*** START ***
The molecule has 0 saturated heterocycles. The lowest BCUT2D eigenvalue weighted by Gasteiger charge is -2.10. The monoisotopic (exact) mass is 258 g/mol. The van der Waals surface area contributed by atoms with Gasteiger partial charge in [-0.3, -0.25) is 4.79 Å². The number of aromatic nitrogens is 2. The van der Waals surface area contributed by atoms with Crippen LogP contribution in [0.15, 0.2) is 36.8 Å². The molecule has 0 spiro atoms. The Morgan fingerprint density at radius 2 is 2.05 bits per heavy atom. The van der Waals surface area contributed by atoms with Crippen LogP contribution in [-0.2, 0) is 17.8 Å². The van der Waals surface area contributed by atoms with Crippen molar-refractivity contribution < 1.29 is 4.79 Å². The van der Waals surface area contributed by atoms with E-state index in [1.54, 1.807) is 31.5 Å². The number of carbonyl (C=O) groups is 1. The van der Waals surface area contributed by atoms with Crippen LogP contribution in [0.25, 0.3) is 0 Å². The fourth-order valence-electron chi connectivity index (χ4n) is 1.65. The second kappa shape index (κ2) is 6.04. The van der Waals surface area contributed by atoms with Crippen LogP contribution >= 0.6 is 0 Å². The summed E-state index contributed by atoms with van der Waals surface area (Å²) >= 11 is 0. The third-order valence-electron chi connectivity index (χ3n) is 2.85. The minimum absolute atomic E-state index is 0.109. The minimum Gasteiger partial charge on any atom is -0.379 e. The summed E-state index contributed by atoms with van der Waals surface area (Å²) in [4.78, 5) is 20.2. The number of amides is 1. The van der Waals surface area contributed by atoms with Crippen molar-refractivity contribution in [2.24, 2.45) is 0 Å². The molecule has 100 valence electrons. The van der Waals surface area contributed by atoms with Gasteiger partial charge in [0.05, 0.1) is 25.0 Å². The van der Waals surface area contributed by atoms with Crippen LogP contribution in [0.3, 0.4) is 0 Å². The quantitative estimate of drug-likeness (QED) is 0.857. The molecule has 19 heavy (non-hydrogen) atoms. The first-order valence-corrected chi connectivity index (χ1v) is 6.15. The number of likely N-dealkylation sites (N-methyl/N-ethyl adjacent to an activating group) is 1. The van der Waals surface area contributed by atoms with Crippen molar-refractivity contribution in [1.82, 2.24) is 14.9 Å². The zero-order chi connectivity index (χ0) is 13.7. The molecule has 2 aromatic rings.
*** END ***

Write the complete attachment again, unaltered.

The molecule has 0 saturated heterocycles. The lowest BCUT2D eigenvalue weighted by Gasteiger charge is -2.10. The monoisotopic (exact) mass is 258 g/mol. The van der Waals surface area contributed by atoms with Gasteiger partial charge in [-0.3, -0.25) is 4.79 Å². The number of aromatic nitrogens is 2. The van der Waals surface area contributed by atoms with Crippen LogP contribution in [0.15, 0.2) is 36.8 Å². The molecule has 0 spiro atoms. The Morgan fingerprint density at radius 2 is 2.05 bits per heavy atom. The van der Waals surface area contributed by atoms with Crippen LogP contribution in [-0.2, 0) is 17.8 Å². The van der Waals surface area contributed by atoms with Crippen molar-refractivity contribution < 1.29 is 4.79 Å². The van der Waals surface area contributed by atoms with E-state index in [1.54, 1.807) is 31.5 Å². The number of carbonyl (C=O) groups is 1. The van der Waals surface area contributed by atoms with Crippen LogP contribution in [0.25, 0.3) is 0 Å². The fourth-order valence-electron chi connectivity index (χ4n) is 1.65. The second kappa shape index (κ2) is 6.04. The van der Waals surface area contributed by atoms with Crippen LogP contribution >= 0.6 is 0 Å². The summed E-state index contributed by atoms with van der Waals surface area (Å²) >= 11 is 0. The third-order valence-electron chi connectivity index (χ3n) is 2.85. The minimum absolute atomic E-state index is 0.109. The minimum Gasteiger partial charge on any atom is -0.379 e. The summed E-state index contributed by atoms with van der Waals surface area (Å²) in [4.78, 5) is 20.2. The number of amides is 1. The van der Waals surface area contributed by atoms with Crippen molar-refractivity contribution in [2.24, 2.45) is 0 Å². The molecule has 100 valence electrons. The van der Waals surface area contributed by atoms with Gasteiger partial charge in [0.05, 0.1) is 25.0 Å². The van der Waals surface area contributed by atoms with Crippen LogP contribution in [0.3, 0.4) is 0 Å². The quantitative estimate of drug-likeness (QED) is 0.857. The molecule has 19 heavy (non-hydrogen) atoms. The first-order valence-corrected chi connectivity index (χ1v) is 6.15. The number of likely N-dealkylation sites (N-methyl/N-ethyl adjacent to an activating group) is 1. The van der Waals surface area contributed by atoms with Crippen molar-refractivity contribution in [1.82, 2.24) is 14.9 Å². The zero-order chi connectivity index (χ0) is 13.7. The molecule has 2 aromatic rings.